The Foynes Flying Boat & Maritime Museum is a must see for any self respecting aviation geek or history buff. It is located a little over 35 kilometres from Limerick in Ireland which is well under an hour’s drive.
Foynes is the airport where transatlantic flying boats would alight after their crossing and was vitally important during World War II. Services operated from 1937 to 1945 then Shannon Airport and land planes took over.
Arriving At Foynes
It is easy to find the museum. This is partly because it is well sign posted, partly because Foynes is tiny and partly due to the large triple tail of the Boeing 314 flying boat being right next to the road.
Outside are a couple of aviation related sculptures one of which is a flying boat. The heritage is certainly proudly on show here.
For two months from the end of June to the end of August, Bus Éireann operate a service from Limerick which calls at Foynes. The bus stops right at the museum and the return bus departs directly across the road from the old railway station. Handy!
Foynes Flying Boat Museum
Very friendly staff greet you when you enter and you pay the fee. This is usually €11 for adults which I think is an extremely fair price considering how good the place is. You move into a theatre and watch a 15 minute video on flying boats which is interesting and informative.
After this, you begin to wander through the various rooms which are filled with displays. The first one has a giant flying boat size comparison on the wall and opposite that is some of the history of the services.
It is not all dry facts and figures either. At the bottom of each panel in the first room are humorous little vignettes which I found to be delightful. Following this room is a radio room featuring vintage equipment and then there is the large room about the airlines.
Vintage travel posters are reproduced on the walls which I love as I have some on my own walls at home. In this room are many donated artifacts such as ash trays, log books, tickets, timetables, uniforms and much more. I found some original Pan Am glassware to be my favourite – I wanted them immediately.
Entering the original Waiting Room after this presented more laughs. You have to take time to read some of the period letters reproduced on the walls from Americans and Brits stationed in Foynes. Totally hilarious! From there you go to the room with the Boeing 314 flight simulator which is very popular. Speaking of the Boeing 314…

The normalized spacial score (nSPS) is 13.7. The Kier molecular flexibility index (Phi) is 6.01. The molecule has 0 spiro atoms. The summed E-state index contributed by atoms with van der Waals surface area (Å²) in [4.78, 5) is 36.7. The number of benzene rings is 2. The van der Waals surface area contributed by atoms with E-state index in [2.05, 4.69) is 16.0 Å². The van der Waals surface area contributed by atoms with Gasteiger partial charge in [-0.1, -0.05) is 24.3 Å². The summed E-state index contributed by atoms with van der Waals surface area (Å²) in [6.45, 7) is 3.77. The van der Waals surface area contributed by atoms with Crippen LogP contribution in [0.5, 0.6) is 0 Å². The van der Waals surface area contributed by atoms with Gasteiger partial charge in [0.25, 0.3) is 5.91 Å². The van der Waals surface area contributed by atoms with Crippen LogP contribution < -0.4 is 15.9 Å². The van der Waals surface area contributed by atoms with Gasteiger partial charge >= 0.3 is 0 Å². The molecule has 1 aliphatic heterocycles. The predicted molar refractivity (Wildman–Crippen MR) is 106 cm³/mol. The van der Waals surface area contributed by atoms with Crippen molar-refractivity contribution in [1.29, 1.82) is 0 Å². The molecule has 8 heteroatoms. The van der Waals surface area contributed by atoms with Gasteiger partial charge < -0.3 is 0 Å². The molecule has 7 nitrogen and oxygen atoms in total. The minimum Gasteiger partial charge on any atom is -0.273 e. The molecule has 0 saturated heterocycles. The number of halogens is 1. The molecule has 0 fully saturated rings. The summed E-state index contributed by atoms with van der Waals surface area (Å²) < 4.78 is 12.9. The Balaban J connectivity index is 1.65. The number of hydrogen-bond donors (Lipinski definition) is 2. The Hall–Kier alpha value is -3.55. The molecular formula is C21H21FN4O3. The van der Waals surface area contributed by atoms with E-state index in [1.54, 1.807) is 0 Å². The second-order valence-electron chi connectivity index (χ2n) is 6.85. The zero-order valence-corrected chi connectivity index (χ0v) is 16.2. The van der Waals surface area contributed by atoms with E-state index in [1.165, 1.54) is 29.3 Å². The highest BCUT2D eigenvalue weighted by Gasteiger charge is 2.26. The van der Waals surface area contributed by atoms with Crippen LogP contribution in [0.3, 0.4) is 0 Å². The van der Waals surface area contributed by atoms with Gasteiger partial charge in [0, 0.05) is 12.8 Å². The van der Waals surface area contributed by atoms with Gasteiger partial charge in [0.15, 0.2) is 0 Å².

There’s A Replica Boeing 314 To Scale!
None of the Boeing 314 flying boats survive however Foynes has the world’s only full scale replica. It really is quite impressive and I couldn’t wait to get inside.
My first impression is how spacious it is inside. There is a lot of room so the long flights would certainly pass quite comfortably. The aircraft is also quite long.
Upstairs is where the flight deck is and it is huge. All of the controls for the various pilots are reproduced and provide an interesting look at flying during the late 1930s.
Everything is included such as the galley, passenger accommodation as both seating and berths, plus the private suite in the rear. I have deliberately avoided publishing all the pictures as it really needs to be seen to be believed.
Irish Coffee – Invented At Foynes
Being rather proud of the fact that Irish Coffee comes from Foynes, there is a hologram bar room that you visit which shows how this drink was created.
Irish Coffee is coffee with whiskey with some cream on top. It’s quite nice and you can get it readily enough in bars in Ireland. After visiting the hologram you can go to the Maritime Museum and up into the restored control tower for a view over Foynes.
I have been wanting to visit the Foynes Flying Boat Museum for years and I am dead pleased it is better than I thought it would be. I spent one and a half hours inside checking everything out and that is without seeing the Maritime Museum or the Tower. These were closed on my visit as the annual Foynes Air Show was taking place and the aircraft were being controlled from inside the tower.
The attention to detail and informative yet engaging displays are a revelation. Humour is prevalent throughout which is such a welcome addition to a museum that others should take note. The stars of the show are the airline room with all the historical items and of course the Boeing 314. That plus genuinely lovely employees and a decent on site restaurant make it a must see on the Wild Atlantic Way.
Thank you for reading and if you have any comments or questions, please leave them below.